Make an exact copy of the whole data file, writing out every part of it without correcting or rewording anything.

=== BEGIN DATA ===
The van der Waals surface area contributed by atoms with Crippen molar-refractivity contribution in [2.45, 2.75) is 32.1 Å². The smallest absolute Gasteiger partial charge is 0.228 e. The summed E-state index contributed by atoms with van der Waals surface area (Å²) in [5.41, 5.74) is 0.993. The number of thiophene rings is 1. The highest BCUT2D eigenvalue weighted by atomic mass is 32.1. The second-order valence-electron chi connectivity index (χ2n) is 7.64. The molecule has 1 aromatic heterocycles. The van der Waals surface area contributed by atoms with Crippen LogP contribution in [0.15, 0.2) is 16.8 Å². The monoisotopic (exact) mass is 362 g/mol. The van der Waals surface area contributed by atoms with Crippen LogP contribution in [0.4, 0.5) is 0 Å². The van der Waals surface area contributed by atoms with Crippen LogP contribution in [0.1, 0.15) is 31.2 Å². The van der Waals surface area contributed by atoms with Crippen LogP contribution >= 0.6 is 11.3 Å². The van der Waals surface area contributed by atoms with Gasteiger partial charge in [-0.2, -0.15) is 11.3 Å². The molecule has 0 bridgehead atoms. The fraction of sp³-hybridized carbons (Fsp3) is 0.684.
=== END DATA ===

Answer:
The van der Waals surface area contributed by atoms with Crippen molar-refractivity contribution in [2.45, 2.75) is 32.1 Å². The smallest absolute Gasteiger partial charge is 0.228 e. The summed E-state index contributed by atoms with van der Waals surface area (Å²) in [5.41, 5.74) is 0.993. The number of thiophene rings is 1. The highest BCUT2D eigenvalue weighted by atomic mass is 32.1. The second-order valence-electron chi connectivity index (χ2n) is 7.64. The molecule has 1 aromatic heterocycles. The van der Waals surface area contributed by atoms with Crippen LogP contribution in [0.15, 0.2) is 16.8 Å². The monoisotopic (exact) mass is 362 g/mol. The van der Waals surface area contributed by atoms with Crippen LogP contribution in [0.4, 0.5) is 0 Å². The van der Waals surface area contributed by atoms with Crippen LogP contribution in [0.1, 0.15) is 31.2 Å². The van der Waals surface area contributed by atoms with Crippen LogP contribution >= 0.6 is 11.3 Å². The van der Waals surface area contributed by atoms with Gasteiger partial charge in [-0.2, -0.15) is 11.3 Å². The molecule has 0 bridgehead atoms. The fraction of sp³-hybridized carbons (Fsp3) is 0.684.